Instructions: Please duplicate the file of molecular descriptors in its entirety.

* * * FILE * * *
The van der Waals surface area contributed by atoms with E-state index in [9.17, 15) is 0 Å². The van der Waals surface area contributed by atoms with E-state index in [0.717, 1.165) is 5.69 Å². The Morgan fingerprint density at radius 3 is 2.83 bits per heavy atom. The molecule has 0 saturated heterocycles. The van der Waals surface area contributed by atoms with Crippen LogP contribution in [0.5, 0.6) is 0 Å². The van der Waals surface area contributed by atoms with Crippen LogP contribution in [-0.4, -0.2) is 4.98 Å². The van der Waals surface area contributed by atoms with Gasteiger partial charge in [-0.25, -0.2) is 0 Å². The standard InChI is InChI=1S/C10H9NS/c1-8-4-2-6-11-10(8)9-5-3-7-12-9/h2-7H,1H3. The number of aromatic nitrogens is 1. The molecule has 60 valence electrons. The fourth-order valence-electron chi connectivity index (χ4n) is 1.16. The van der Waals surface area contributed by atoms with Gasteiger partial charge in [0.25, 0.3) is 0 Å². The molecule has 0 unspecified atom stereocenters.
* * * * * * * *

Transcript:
The van der Waals surface area contributed by atoms with E-state index in [9.17, 15) is 0 Å². The van der Waals surface area contributed by atoms with E-state index in [0.717, 1.165) is 5.69 Å². The Morgan fingerprint density at radius 3 is 2.83 bits per heavy atom. The molecule has 0 saturated heterocycles. The van der Waals surface area contributed by atoms with Crippen LogP contribution in [0.5, 0.6) is 0 Å². The van der Waals surface area contributed by atoms with Crippen LogP contribution in [-0.4, -0.2) is 4.98 Å². The van der Waals surface area contributed by atoms with Gasteiger partial charge in [-0.25, -0.2) is 0 Å². The standard InChI is InChI=1S/C10H9NS/c1-8-4-2-6-11-10(8)9-5-3-7-12-9/h2-7H,1H3. The number of aromatic nitrogens is 1. The molecule has 60 valence electrons. The fourth-order valence-electron chi connectivity index (χ4n) is 1.16. The van der Waals surface area contributed by atoms with Gasteiger partial charge in [0.25, 0.3) is 0 Å². The molecule has 0 unspecified atom stereocenters.